Carinata Meal: Potential as a feedstuff for growing dairy heifers Back »

Written by collaboratively by Karla Rodriguez-Hernandez and Jill Anderson.


Background

Carinata seed is being developed as a new feedstock for biofuel production. After extraction of the oil, the meal is of interest to be used as a livestock feed. This meal is a good source of rumen degradable protein, which has a total digestibility comparable to that of soybean and linseed meals (Lawrence and Anderson, 2015a). Carinata meal, however, has high concentrations of glucosinolates [approx. 16 mg/g of DM (Dry Matter)] which limits its use as a feedstuff because of possible reduction in palatability resulting from the bitter taste caused by glucosinolate degradation. Glucosinolates can also cause health problems related to the thyroid gland function and consequently cause growth issues. Although, ruminants are more tolerant to glucosinolates than non-ruminants; it is not recommended to feed meals containing glucosinolates in excess of 10% inclusion in the diet, which is currently the federal regulation according to the Food and Drug Administration (FDA).

Experiment

The SDSU Dairy and Food Science Department recently tested the effects of feeding carinata meal on growth performance of dairy heifers. Twenty-four Holstein heifers [6.6 ± 0.7 mo. of age and 481 ± 59 lbs of BW (Body Weight)] were used in a 16-week feeding study with two treatment diets. Treatments were 1) cold-pressed carinata meal (CRM, 22% Fat), and 2) distillers dried grains with solubles (DDGS, 9.3 % Fat) both at 10 % of the diet on a dry matter basis. The DDGS was chosen as comparison since it has been shown it can replace corn and soybean meal in dairy heifer diets. The fat content of DDGS also allows for a closer total fat content between diets when compared to other common protein sources. The remainder of the diets were comprised of similar amounts of hay, ground corn, soybean meal and mineral mix to meet nutrient requirements and allow for similar intakes of protein and energy between treatments (Table 1). Heifers were individually fed and the amount of ration on a DM basis was limit-fed at 2.65% of their body weight (BW). Heifers had access to water at all times. To evaluate growth performance throughout the study every two weeks heifers were weighed, measured for skeletal frame size, and body condition scored (1= emaciated, 5= obese).

Table 1. Experimental diets containing carinata meal (CRM) or distillers dried grains with solubles (DDGS).

Ingredients, % DM CRM DDGS
Grass Hay 63.53 63.53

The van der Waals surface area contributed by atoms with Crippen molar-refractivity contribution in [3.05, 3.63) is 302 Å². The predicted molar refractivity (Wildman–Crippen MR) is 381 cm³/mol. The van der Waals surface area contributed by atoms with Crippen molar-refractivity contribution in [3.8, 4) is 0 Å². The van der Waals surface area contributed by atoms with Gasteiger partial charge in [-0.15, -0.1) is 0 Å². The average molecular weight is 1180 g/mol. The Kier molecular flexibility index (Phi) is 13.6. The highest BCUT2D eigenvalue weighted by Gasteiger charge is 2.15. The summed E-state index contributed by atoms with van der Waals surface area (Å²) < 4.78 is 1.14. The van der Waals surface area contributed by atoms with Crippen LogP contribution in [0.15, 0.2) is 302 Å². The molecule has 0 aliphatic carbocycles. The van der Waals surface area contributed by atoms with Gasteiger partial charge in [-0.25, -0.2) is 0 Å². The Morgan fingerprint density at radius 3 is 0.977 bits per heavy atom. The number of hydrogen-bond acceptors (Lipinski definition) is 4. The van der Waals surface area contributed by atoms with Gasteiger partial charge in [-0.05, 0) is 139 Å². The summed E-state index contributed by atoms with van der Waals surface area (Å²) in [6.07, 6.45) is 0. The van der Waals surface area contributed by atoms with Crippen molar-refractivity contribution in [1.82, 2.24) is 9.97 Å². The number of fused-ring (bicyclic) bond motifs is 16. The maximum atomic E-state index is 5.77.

Corn, Ground 14.51 13.01
Carinata Meal 10.00 -
DDGS - 10.00
Soybean Meal 10.51 12.01
Vitamin and mineral pre-mix 0.65 0.65
Calcium carbonate 0.40 0.40
Salt 0.40 0.40
 

Findings

Heifers fed the CRM diet had similar growth and gain:feed ratios as heifers fed the DDGS diet (Table 2). No decrease in average daily gain (ADG) or gain:feed ratios were observed for CRM as reported for other oilseed meals that contained glucosinolates (Lawrence and Anderson, 2015b).

Table 2. Growth performance results for dairy heifers fed diets with 10% of carinata meal (CRM), and reduced-fat DDGS (DDGS).

Item CRM DDGS SEM P- values
Body weight, lbs 595.0 592.8 3.1 0.60
Withers height, in 48.3 48.2 0.2 0.46
Body condition score 3.01 2.99 0.01 0.47
ADG, lbs/d 1.84 1.82 0.07 0.76
Dry Matter Intake, lbs/d 14.4 14.1 0.3 0.58
Gain: feed 0.131 0.130 0.004 0.93
 

Conclusion

Feeding diets containing carinata meal to growing dairy heifers resulted in similar growth performance compared to heifers fed diets with DDGS. This research demonstrates that carinata meal can be fed at the FDA maximum inclusion rate of 10% of the diet DM to growing dairy heifers and maintain intakes, ADG, and frame growth. This was one of the first studies conducted in the US on feeding carinata meal to growing dairy cattle. More research is warranted to test the effects of carinata meal on the metabolic profile and nutrient utilization compared to other protein sources. Carinata meal shows potential as a new dietary protein and energy source for growing dairy heifers.

Acknowledgements

This research was funded by the South Dakota Oilseed Initiative with support from the SDSU Agricultural Experiment Station.


References:

  1. Lawrence, R. and J. Anderson. 12/21/2015a. Camelina meal and carinata meal: potential protein sources for dairy cattle.
  2. Lawrence, R. and J. Anderson. 12/31/2015b. Feeding camelina meal to growing dairy heifers.
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